Perceptions of devotional solitude were mixed in the nineteenth century. Centuries-old Protestant concerns about the psychological perils of spiritual retreat remained entrenched in many minds; yet devotional solitude was also promoted by evangelical ministers as an aid to spiritual growth. And outside the pale of Christian orthodoxy, solitude was being reconfigured as a means of escaping the constraints of ecclesial and creedal authority, and thus attaining true spiritual liberty.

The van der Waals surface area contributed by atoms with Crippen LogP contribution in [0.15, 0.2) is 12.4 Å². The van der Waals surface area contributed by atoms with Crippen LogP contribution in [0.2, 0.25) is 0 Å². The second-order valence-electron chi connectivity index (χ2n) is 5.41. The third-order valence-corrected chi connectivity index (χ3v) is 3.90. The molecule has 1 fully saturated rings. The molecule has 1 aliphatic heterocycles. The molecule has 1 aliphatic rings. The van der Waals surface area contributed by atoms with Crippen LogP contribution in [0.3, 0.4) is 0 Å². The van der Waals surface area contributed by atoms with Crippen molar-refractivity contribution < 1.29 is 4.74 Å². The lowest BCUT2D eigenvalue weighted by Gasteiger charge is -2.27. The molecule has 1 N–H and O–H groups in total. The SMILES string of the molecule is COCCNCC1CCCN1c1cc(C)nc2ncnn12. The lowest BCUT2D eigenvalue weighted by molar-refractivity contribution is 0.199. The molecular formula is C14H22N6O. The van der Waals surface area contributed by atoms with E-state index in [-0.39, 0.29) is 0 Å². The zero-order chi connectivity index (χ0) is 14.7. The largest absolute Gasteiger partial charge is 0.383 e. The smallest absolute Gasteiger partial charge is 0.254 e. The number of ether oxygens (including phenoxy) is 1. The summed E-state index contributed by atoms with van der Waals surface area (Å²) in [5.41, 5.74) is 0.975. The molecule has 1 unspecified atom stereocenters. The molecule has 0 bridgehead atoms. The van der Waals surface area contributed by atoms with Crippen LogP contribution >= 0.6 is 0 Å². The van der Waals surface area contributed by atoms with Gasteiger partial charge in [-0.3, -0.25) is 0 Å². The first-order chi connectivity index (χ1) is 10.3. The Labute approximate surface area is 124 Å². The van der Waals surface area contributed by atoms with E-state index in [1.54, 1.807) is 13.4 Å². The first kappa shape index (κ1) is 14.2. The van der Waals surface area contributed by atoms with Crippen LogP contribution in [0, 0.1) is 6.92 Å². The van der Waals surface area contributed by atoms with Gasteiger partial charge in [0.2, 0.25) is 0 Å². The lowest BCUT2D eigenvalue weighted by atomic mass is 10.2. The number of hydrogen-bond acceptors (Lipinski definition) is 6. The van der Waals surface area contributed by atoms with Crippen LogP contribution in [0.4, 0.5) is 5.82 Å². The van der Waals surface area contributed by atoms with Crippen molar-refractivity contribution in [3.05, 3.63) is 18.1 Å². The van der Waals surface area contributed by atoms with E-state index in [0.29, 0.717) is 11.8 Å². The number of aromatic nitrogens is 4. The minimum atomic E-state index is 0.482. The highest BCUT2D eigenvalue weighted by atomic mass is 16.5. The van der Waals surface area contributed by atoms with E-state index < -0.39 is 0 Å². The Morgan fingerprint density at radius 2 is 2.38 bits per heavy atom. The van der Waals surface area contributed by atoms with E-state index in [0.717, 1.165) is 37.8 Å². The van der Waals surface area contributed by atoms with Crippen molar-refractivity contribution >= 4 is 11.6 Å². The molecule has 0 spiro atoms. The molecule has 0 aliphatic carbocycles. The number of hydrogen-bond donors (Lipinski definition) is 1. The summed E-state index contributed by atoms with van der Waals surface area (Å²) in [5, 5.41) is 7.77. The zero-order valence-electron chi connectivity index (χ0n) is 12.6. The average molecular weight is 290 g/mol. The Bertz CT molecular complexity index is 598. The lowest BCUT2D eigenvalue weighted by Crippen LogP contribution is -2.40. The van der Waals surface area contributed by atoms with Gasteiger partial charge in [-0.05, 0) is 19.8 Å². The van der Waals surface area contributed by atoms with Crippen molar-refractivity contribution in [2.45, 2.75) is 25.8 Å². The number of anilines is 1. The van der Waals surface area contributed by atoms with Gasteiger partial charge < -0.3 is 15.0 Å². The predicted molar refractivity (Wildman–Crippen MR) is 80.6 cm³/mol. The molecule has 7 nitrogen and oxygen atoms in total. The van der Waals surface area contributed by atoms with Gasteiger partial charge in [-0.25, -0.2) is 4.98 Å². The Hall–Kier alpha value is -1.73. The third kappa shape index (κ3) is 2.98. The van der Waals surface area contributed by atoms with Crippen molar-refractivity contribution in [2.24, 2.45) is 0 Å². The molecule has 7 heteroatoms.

This talk explores this contentious space through the prism of ‘religious insanity’ – a category used by nineteenth-century asylum superintendents to denote seemingly irrational religious beliefs and behaviours. The family members and friends of the ‘religiously insane’ frequently cited a prolonged period of spiritual retreat as the first sign that something had gone psychologically amiss. But how did those deemed insane understand their own solitude? This question will receive particular focus, as the writings of alleged mad-people are mined for the links they draw between solitude, society and spiritual identity.
No registration required for this seminar – all are welcome.